In 1827 the French artist Pierre-Joseph Redouté published his seminal work Choix des plus belles fleurs (The most beautiful flowers), a series of 144 watercolor paintings of flowers. Replicating the botanic subject with perceptive realism, it would become the most well-known botanical encyclopedia. 190 years later, the Japanese photographer Kenij Toma has created a highly contemporary and hyper-realistic tribute to the genre inspired, surprisingly, by traditional Japanese painting style.
“Dating back many centuries, Western botanical illustrations were primarily used to depict the details of plant species for the identification of specimens with medicinal properties,” explains Kyohei Abe, Executive Director of the Detroit Center for Contemporary Photography. Kenji Toma is doing the opposite, but with a camera, which – intrinsically – is designed capture realism.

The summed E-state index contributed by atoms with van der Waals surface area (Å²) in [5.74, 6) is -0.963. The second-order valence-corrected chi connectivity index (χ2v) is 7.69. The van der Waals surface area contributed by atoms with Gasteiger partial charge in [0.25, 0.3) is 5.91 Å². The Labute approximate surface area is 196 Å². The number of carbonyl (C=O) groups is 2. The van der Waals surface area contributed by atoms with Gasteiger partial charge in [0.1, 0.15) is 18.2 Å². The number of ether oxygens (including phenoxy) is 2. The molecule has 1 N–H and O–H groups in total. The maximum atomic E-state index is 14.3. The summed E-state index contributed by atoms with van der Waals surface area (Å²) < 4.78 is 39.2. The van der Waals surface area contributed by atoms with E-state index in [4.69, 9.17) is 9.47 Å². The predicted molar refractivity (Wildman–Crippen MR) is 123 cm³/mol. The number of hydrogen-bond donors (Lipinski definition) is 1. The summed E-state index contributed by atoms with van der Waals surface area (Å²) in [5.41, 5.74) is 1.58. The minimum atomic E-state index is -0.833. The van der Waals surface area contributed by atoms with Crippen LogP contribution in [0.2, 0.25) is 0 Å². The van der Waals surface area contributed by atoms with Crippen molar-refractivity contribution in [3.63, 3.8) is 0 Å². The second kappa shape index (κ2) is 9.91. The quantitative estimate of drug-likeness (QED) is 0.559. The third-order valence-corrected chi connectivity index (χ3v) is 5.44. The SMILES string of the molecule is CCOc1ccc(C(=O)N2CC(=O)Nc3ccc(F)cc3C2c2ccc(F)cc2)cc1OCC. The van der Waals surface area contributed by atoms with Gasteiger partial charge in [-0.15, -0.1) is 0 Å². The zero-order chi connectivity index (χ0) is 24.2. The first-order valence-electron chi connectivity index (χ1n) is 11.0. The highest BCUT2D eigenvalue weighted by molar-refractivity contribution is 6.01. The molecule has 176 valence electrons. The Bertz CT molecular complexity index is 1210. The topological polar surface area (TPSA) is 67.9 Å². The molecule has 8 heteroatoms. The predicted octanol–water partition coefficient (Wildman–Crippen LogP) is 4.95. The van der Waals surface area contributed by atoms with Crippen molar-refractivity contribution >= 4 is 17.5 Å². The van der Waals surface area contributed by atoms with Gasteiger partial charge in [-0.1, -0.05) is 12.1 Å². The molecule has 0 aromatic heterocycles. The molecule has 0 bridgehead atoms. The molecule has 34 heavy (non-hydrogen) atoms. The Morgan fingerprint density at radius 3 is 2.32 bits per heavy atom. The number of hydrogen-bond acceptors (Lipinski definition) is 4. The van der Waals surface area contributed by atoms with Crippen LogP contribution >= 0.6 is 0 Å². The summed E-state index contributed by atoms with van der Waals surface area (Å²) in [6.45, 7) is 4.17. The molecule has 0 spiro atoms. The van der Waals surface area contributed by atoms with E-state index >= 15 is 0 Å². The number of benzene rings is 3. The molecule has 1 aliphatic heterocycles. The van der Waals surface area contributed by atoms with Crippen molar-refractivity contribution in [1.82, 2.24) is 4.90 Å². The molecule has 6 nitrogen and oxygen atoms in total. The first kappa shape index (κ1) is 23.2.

Currently based in New York, Toma is a commercial photographer and his new photobook “The Most Beautiful Flowers,” is almost reminiscent of commercial photography: crisp lines and lush colors that seduce the eye. Except his subjects are products of nature, not intended to be commercialized. And contrary to Western botanical illustrations, Toma’s work is more akin to the Japanese botanical paintings that came out of the rimpa school: “brightly saturated and flattened images [that] were made for aesthetic enjoyment rather than for the scientific reasons normally associated with botanical art.”
To create photographs, which both hyper-realistic to the point of looking artificial, Toma utilized a process called focus-bracket shooting. It’s a method of photography often employed to shoot close-up, macro photos in which the final photograph is a composite of several images of the subject with each element in full focus. “Hyper-realism allows him to capture the specimen’s idealized beauty, creating a work that is deeply modern, yet in harmony with a rich Japanese history and tradition.”
Toma’s photobook is available through German publisher Kehrer Verlag. Several selected prints are also going to be on display at the Tokyo gallery 916 Small from September 16 – October 15, 2017. Check the gallery’s website for hours and note that there’s an 800 yen general admission fee.